Kite-flying expert brings inspiration to Delavan event

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Anna Marie Lux
February 5, 2014

DELAVAN--Connor Doran never intended to fly indoor kites.

Then someone put a single-string glider into his hand and his life was never the same.

“It was just me and the kite,” 21-year-old Connor recalls.

As time passed, the kites he so gracefully maneuvered lifted him to new heights.

In 2010, he auditioned with 90,000 other people to earn a spot on the popular TV show, “America's Got Talent.” To his surprise, Connor sailed into the semifinals.

He ignored the skeptical looks on the judges' faces. He made his kite dance to the music of Sarah McLachlan. He won the hearts of spellbound strangers.

Above all, he proved to himself that he could push beyond the ordinary.

Next week, Connor and his mother, Amy Doran, are traveling from their home in Olympia, Wash., to Delavan. Connor is among the kite-flying celebrities arriving for the Sky Circus on Ice, with most activities at Lake Lawn Resort.

He also will speak at two Delavan schools about how he was bullied as a youth, and how kite-flying gave him confidence to aim high.

“When Connor went on 'America's Got Talent,' we saw a change in how kids treated him,” Amy said. “After that, so many people turned around and treated him with respect.”

Connor and Amy will teach people how to speak out in safe ways against bullying in their inspirational program, “Dare to Dream.”

“Bullying doesn't just happen to kids,” Amy said. “It happens to people of all ages. If you don't learn as a child to speak out, you won't be able to speak out as an adult.”

The mother and son weave their talk around a fun demonstration of indoor kite-flying.

“You don't need wind like you do for outdoor kite-flying,” Connor explains. “Just moving around the room creates all the wind you need.”

Indoor kites are so lightweight that an actual breeze will blow them over.

Connor also will bring awareness about epilepsy, a brain disorder that produces seizures.

The part-time college student has had epilepsy since childhood, when he had up to 40 seizures a day at one time.

“With epilepsy, I have felt alone,” Connor said. “I have felt like a nobody. But I don't feel that way anymore.”

He also has an anxiety disorder but finds relief when he picks up a kite.

“When I'm flying, nothing can touch me,” Connor said. “I forget about my troubles and I just have so much fun. It takes away all the drama and problems in my life at that moment.”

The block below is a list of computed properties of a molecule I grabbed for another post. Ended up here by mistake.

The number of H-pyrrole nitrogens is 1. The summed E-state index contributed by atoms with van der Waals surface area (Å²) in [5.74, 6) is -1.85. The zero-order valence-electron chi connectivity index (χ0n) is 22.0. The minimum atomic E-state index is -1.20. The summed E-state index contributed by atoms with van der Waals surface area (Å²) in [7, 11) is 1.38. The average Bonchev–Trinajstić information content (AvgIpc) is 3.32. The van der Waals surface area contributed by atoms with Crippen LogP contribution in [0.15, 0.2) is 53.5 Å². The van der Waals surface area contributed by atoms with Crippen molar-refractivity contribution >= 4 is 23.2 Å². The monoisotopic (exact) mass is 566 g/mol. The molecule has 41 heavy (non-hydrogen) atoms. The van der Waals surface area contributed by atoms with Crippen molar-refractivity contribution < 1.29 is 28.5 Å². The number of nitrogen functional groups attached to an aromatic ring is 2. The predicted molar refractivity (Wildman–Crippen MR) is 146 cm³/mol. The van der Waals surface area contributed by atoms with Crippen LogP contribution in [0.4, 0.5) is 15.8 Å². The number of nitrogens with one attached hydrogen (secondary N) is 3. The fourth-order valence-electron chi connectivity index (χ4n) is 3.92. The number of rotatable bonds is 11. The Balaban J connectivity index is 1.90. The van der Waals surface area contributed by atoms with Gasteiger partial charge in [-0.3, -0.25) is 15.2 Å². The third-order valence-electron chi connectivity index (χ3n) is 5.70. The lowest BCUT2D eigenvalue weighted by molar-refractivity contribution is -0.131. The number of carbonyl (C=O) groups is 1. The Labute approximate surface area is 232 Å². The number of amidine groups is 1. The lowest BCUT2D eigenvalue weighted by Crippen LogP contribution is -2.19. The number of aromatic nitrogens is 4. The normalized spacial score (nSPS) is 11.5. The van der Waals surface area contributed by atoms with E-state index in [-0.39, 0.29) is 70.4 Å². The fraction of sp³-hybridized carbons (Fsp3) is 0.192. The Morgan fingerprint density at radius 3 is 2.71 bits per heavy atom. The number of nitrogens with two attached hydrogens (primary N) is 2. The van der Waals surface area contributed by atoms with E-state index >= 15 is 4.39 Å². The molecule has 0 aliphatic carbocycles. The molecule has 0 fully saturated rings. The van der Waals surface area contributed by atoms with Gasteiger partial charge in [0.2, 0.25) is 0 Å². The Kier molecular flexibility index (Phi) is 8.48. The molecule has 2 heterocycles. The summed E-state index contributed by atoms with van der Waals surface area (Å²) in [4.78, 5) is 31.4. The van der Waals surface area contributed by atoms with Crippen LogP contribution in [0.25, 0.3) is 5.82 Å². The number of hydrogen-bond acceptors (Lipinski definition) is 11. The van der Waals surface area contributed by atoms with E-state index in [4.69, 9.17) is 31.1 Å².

His mother, with five American Kite Association grand-national championships under her wing, is the original kite-flyer in the family. In 2007, when Amy was competing at a kite festival in Oregon, Connor picked up a single-line kite. After that, he flew different kinds of kites, including the difficult four-line Revolution kite, and quickly mastered them.

When Connor told Amy he wanted to audition for “America's Got Talent,” she discouraged him.

“I was nervous about him getting made fun of or getting hurt,” she explained. “He finally convinced me to send them his video. I remember getting the email telling us that they wanted him to try out. I was taught by my then 17-year-old son that I needed to wake up and believe in myself and in him. If he has a mind to do something, I don't doubt that he will do it every time.”

Connor never anticipated the results of being on national television.

“I didn't realize how much of an impact I would make,” he said. “I got so many letters from people and still get letters today. I'm a small voice saying that kite-flying is therapeutic.”

He looks forward to introducing people to indoor kite-flying because it has helped him so much. Connor and his mother bring the program to venues across the United States with one loud and clear theme:

“My message to you, no matter who you are, is to believe in yourself,” Connor said. “If you can dream it, you can do it.”

Anna Marie Lux is a columnist for The Gazette. Her columns run Sundays, Tuesdays and Thursdays. Call her with ideas or comments at (608) 755-8264, or email amarielux@gazettextra.com.

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